|           |                    +-----------------------------+
|           |                    | guest machine type          |
|           |                    +-----------------------------+
|           |                    | CPU architecture            |

By making Nova use the above two APIs, it can now do more advanced validation of CPU model plus flags compatibility, which ensures an instance cannot be launched with CPU features that don’t exist in the host CPU.


We could just “stay put” and keep chugging along with the existing older libvirt APIs, baselineCPU() and compareCPU().

But that would be doing a disservice to our users, as we have more reliable APIs that provide a more well-informed guest CPU configuration.

Data model impact


REST API impact


Security impact

This implicitly improves security – as in, with these new APIs, you should be able to get a better sense of what CPU features are required to get mitigations from Meltdown and Spectre.

Notifications impact


Other end user impact


Performance Impact


Other deployer impact

The following libvirt and QEMU versions:

  • For x86_64: QEMU >= 2.9, libvirt >= 4.4.0

  • For s390x: QEMU >= 2.9, libvirt work is actively in progress upstream [4])

Developer impact


Upgrade impact

For x86_64, users should have the minimum-required verisons of libvirt and QEMU to be 4.4.0 and 2.9, respectively.



Primary assignee:


Work Items

  • Introduce a Nova wrapper method, baseline_hypervisor_cpu(), for libvirt’s baselineHypervisorCPU() API.

  • Introduce a Nova wrapper method, compare_hypervisor_cpu(), for libvirt’s compareHypervisorCPU() API.

  • Rework the _get_guest_cpu_model_config() method in the libvirt driver to take advantage of the fine-grained validation of CPU model plus features (against a given QEMU binary), if available on the given compute host.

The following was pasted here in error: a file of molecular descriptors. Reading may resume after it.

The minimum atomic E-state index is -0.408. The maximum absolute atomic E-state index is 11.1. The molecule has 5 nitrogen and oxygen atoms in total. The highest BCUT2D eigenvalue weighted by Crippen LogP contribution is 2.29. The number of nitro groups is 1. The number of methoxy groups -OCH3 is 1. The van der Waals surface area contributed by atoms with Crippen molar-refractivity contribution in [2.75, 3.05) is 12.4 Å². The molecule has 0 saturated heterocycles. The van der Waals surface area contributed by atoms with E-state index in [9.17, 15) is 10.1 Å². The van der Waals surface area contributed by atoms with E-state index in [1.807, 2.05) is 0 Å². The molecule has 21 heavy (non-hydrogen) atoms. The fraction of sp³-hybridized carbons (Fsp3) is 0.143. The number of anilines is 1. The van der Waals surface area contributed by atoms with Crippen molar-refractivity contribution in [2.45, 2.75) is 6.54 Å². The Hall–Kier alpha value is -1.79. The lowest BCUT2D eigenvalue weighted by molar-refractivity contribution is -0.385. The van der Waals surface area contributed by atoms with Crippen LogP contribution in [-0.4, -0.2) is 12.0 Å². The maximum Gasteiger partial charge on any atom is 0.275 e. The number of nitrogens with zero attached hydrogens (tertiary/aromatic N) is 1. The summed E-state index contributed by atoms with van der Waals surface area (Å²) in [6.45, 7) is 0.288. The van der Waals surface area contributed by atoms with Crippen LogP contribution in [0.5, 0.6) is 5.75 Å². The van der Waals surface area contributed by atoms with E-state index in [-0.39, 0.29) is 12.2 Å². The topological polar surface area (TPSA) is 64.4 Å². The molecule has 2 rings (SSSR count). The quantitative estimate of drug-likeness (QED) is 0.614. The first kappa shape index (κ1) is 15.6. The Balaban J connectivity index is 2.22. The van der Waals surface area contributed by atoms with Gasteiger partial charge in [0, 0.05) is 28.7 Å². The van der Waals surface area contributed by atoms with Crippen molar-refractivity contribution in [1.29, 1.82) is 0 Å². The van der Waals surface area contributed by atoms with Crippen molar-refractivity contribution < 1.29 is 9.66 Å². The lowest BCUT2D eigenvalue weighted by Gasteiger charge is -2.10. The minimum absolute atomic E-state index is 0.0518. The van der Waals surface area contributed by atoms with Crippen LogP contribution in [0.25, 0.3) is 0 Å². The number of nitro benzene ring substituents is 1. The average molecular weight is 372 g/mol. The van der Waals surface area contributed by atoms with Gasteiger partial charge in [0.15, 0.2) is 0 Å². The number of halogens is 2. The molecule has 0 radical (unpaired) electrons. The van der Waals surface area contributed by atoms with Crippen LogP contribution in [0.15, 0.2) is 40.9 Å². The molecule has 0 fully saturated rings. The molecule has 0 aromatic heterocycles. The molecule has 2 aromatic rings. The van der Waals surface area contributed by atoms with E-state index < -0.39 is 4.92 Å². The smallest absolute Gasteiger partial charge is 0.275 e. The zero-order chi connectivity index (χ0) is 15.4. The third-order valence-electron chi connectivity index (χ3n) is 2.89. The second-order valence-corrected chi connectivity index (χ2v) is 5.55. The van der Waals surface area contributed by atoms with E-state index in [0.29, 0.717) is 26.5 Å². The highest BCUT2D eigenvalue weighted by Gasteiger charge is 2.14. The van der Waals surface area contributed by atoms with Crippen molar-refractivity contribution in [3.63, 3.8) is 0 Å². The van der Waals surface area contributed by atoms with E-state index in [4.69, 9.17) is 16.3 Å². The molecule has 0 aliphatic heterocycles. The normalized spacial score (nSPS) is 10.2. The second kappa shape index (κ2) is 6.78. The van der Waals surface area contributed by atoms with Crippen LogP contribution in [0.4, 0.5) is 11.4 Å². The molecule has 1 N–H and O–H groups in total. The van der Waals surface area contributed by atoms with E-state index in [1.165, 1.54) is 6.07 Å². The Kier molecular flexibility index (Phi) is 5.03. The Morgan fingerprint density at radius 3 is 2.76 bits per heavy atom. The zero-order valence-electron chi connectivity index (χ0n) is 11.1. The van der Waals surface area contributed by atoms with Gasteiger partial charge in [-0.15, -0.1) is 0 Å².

• Rewrite the _compare_cpu() method’s the logic in the libvirt driver to take advantage of compareHypervisorCPU(). (While at it, rename it to _compare_hypervisor_cpu().

  • Update the check_can_live_migrate_destination() method in the libvirt driver to use the newer wrapper API.

  • Update the get_capabilities() method in nova/virt/libvirt/ to take advantage of baseline_hypervisor_cpu(), if available on the given compute host.

  • This can be done separately, but noting for completeness’ sake: Update _get_cpu_traits() method to use baselineHypervisorCPU(). (Support for s390x shouldn’t be a blocker to get started on this.)


This is not a strict dependency, but as noted earlier, support for s390x for libvirt’s compareHypervisorCPU() and baselineHypervisorCPU() is still in progress upstream.


  • Introduce “fake libvirt” methods for baselineHypervisorCPU() and compareHypervisorCPU() APIs with minimum-required functionanlity (because duplicating libvirt’s logic is complicated and doesn’t add much value to replicate it).

  • Unit tests.

  • Potentially a couple of functional tests.

Documentation Impact

Consider adding a section in the Nova admin guide on how the newer APIs allow more reliable guest CPU configuration. Also note explicitly that we recommend to stick to host-model, which is the the default CPU mode for the libvirt driver.




Release Name